Less than two short weeks after the merriment of the Mar­ket Fair, Pennsbury will host yet another of its annual fall events. “Ans of the Delaware Valley” will be the subject of this year’s Americana Forum, which will be held November 4-5 [1983]. Participants will study influences on the developing char­acter of architecture, cabinetmaking and other elements of the Delaware Valley style. After papers are presented which eval­uate the Quaker, English, German and French influences, the Forum will culminate with a discussion of Philadelphia high style, in which all these elements are brought together to form a distinctive, sophisticated synthesis. The closing meeting will be held at Andalusia, where guests can examine Nicholas Bid­dle’s fine neoclassical home and study the beginnings of our first national style.

For further information about the Market Fair, which will run from 10 A.M. to 5 P.M. on Saturday and 11 A.M. to 5 P.M. on Sunday, or the Americana Forum, please write to Pennsbury Manor, 400 Pennsbury Lane, Morrisville 19067, or call (215) 946-0400.


Mason-Dixon Marker Moved

This past April, at a bend of rural road, a piece of history was moved along the line that once divided North from South. Crown Stone No. 55, which was moved 35.77 feet west of its former position, is one of the original stones that has marked the location of the Mason-Dixon Line since 1766. The line, popularized during the Civil War as the divider between free and slave states, is officially the border between the Common­wealth of Pennsylvania and the State of Maryland.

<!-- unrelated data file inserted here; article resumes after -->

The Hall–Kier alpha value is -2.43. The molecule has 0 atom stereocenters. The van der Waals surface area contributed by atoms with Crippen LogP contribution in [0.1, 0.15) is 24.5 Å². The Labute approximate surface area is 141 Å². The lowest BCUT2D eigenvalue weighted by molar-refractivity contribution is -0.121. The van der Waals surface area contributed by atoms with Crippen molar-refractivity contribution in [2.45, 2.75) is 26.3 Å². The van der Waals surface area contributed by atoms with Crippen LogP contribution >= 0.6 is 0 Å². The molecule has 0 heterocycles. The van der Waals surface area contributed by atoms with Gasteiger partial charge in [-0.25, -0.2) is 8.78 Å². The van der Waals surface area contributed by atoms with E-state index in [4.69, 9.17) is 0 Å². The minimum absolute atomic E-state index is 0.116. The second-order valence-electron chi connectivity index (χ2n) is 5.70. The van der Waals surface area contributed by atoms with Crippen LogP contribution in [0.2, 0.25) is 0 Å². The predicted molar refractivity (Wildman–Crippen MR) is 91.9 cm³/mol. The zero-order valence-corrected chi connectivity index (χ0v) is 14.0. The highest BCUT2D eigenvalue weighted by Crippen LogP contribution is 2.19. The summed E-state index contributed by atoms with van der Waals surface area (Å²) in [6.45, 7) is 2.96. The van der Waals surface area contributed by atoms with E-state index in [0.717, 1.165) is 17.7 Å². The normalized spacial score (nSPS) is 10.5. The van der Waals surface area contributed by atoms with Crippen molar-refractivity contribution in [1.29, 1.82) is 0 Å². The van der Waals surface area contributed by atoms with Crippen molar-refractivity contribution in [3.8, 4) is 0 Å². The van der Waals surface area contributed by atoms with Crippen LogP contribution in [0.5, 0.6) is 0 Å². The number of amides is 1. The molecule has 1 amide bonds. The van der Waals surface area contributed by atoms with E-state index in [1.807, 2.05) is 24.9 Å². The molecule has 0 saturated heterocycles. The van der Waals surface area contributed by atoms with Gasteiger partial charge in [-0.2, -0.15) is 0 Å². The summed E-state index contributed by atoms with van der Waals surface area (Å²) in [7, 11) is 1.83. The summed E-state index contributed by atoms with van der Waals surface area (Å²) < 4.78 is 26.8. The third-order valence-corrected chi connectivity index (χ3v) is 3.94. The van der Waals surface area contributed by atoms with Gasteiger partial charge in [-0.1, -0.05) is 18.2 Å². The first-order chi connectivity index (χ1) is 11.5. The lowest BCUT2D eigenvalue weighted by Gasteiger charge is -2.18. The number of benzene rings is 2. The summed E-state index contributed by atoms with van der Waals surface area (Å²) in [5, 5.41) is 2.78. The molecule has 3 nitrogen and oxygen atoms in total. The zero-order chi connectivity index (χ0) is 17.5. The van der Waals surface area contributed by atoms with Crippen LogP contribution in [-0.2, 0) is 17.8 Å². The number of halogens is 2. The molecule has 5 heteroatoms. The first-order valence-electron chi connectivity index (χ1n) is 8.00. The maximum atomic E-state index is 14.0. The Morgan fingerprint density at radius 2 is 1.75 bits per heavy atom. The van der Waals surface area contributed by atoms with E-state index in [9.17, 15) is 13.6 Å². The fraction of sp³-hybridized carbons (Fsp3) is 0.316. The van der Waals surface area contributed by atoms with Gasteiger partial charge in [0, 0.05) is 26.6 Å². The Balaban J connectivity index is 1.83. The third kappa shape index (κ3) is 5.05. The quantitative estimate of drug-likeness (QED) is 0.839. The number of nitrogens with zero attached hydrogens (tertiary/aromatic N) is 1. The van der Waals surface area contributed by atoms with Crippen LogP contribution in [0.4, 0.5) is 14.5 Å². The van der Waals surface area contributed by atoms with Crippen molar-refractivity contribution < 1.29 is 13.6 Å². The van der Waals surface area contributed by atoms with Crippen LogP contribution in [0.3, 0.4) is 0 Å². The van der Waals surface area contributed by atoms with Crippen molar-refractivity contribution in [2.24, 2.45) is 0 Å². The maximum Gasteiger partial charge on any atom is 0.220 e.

In dispute for years, the territory was finally surveyed by Englishmen Charles Mason and Jeremiah Dixon. Interesting­ly, the crown stones bear the crest of the Penns on one side and of the Calverts on the other, for the line resolved the con­flicting claims of the two families. The stones, which are set every five miles along the Mason-Dixon Line, were quarried in England and brought to this country on ships that used them for ballast.

Milepost No. 55, located in York County, was practically buried in the early sixties when road improvements raised the level of the surrounding ground. Distraught that the impres­sive marker was covered by a fifty-five gallon drum and chat it created a hazard to automobile and foot traffic, the Division of Land Records at the Pennsylvania Historical and Museum Commission joined with the Maryland Geological Survey and the National Geodetic Survey to study the problem of moving the stone.

It was no small feat to move the two-and-one-half-ton marker, since milepost 55 and nearly 300 other Mason-Dixon markers still serve as points of reference in determining prop­erty lines, highways, elevation points and waterways. After preliminary surveying, celestial observations of the North Star and computer calculations, the sunken marker was relo­cated along the famous boundary line.

As the crown stone settles into its new home, away from the highway, it will once again be useful as a surveyor’s coordi­nate point and a reminder of our historic past.


Letters Column to Begin